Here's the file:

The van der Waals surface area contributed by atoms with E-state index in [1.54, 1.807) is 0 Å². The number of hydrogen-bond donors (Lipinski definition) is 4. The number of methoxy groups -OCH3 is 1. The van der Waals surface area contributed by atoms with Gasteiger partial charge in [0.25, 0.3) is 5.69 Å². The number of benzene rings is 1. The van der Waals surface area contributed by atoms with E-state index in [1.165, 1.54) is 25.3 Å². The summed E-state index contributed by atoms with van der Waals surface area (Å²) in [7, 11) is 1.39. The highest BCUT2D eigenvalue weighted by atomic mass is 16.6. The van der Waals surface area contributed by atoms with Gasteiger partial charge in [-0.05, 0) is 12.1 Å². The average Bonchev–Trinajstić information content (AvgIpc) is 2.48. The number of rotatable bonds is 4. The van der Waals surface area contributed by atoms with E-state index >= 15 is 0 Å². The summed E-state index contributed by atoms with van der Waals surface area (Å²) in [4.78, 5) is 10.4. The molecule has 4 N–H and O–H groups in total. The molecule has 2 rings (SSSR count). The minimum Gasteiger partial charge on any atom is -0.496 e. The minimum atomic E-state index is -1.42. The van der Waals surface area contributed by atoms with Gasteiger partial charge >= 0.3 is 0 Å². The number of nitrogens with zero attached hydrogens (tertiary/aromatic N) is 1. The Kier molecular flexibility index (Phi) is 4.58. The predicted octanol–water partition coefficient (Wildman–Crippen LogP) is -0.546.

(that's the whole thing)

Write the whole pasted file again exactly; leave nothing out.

The van der Waals surface area contributed by atoms with E-state index in [1.54, 1.807) is 0 Å². The number of hydrogen-bond donors (Lipinski definition) is 4. The number of methoxy groups -OCH3 is 1. The van der Waals surface area contributed by atoms with Gasteiger partial charge in [0.25, 0.3) is 5.69 Å². The number of benzene rings is 1. The van der Waals surface area contributed by atoms with E-state index in [1.165, 1.54) is 25.3 Å². The summed E-state index contributed by atoms with van der Waals surface area (Å²) in [7, 11) is 1.39. The highest BCUT2D eigenvalue weighted by atomic mass is 16.6. The van der Waals surface area contributed by atoms with Gasteiger partial charge in [-0.05, 0) is 12.1 Å². The average Bonchev–Trinajstić information content (AvgIpc) is 2.48. The number of rotatable bonds is 4. The van der Waals surface area contributed by atoms with E-state index >= 15 is 0 Å². The summed E-state index contributed by atoms with van der Waals surface area (Å²) in [4.78, 5) is 10.4. The molecule has 4 N–H and O–H groups in total. The molecule has 2 rings (SSSR count). The minimum Gasteiger partial charge on any atom is -0.496 e. The minimum atomic E-state index is -1.42. The van der Waals surface area contributed by atoms with Gasteiger partial charge >= 0.3 is 0 Å². The number of nitrogens with zero attached hydrogens (tertiary/aromatic N) is 1. The Kier molecular flexibility index (Phi) is 4.58. The predicted octanol–water partition coefficient (Wildman–Crippen LogP) is -0.546.